People working overtime or those who have long working hours face increased risk of illness and injury, irrespective of how hazardous the job is. Infact employees who work overtime were 61 percent more likely to sustain work-related injury or illness than those who didn't.
Previous studies had established a link between extended working hours and an increased risk for certain occupations, industries or companies. It has been for the first time a study has been conducted to explore the relationship between age, gender, type of industry and job. The results have revealed that overtime is worse than working longer hours.
Long working hours, and in particular overtime, induce fatigue or stress leading to injury and illness. The projected results could also be accounted by the workers' perception that overtime is something that's more than what one should be doing.
The increased risk wasn't merely a result of demanding work schedules being concentrated in inherently riskier industries or jobs, contradicting the existing belief that people who work longer have more dangerous jobs or that those who have dangerous jobs work longer hours.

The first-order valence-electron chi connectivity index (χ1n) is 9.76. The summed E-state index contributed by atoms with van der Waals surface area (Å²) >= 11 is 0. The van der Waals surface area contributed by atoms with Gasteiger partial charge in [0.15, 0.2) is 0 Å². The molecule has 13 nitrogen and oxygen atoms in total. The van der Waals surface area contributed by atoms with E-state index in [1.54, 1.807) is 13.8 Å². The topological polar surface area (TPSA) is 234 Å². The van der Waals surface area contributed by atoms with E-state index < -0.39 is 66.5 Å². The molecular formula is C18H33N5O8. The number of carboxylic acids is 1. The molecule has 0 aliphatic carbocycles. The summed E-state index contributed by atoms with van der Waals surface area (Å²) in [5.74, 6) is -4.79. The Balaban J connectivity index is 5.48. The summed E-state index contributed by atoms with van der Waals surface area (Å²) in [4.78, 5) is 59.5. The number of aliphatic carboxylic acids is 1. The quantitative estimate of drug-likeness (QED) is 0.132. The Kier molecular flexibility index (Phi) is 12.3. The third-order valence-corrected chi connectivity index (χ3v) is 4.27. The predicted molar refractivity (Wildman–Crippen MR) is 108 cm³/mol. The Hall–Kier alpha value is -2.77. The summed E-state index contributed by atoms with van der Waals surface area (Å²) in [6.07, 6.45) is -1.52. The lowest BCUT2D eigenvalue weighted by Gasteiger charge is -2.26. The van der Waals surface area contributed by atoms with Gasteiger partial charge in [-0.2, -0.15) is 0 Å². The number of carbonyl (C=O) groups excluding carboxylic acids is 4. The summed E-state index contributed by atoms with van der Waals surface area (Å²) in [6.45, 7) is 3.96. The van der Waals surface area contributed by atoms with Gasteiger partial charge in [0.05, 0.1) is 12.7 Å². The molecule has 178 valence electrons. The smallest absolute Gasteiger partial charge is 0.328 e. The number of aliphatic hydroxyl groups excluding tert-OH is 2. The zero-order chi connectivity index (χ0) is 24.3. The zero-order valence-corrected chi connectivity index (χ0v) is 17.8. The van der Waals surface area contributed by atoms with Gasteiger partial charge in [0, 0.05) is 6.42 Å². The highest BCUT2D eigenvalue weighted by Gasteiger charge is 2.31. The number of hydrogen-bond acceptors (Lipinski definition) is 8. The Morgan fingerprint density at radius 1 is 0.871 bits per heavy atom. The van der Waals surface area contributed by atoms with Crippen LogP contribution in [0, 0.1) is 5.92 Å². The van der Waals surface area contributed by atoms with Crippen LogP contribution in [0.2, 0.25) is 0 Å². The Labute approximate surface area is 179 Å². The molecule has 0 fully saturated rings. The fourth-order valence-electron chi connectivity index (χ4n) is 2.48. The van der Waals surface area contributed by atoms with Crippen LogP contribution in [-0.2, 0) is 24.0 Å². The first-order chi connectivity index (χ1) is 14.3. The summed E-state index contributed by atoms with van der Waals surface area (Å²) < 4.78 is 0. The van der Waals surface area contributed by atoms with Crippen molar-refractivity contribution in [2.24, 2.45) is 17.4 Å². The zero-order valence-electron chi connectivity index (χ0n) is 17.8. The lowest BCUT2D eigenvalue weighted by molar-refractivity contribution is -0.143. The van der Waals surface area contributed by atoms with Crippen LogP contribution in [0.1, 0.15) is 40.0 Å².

Working longer hours, such as at least 12 hours a day, was associated with a 37 percent increase in illness or injury, while working at least 60 hours a week was associated with a 23 percent increase. Long commuting however had no impact on the injury and illness rate.
The present study has addressed the most frequent injuries and illnesses such as musculoskeletal disorders (35%) followed by cuts and bruises (25%). Previous studies have already explored relationship of working hours to heart disease, fatigue, stress, depression, chronic infections, diabetes, general health complaints and death.
Taking into consideration the implications of the present study on productivity and profit, it is high time that appropriate amendments be made with respect to laws for working standards and conditions.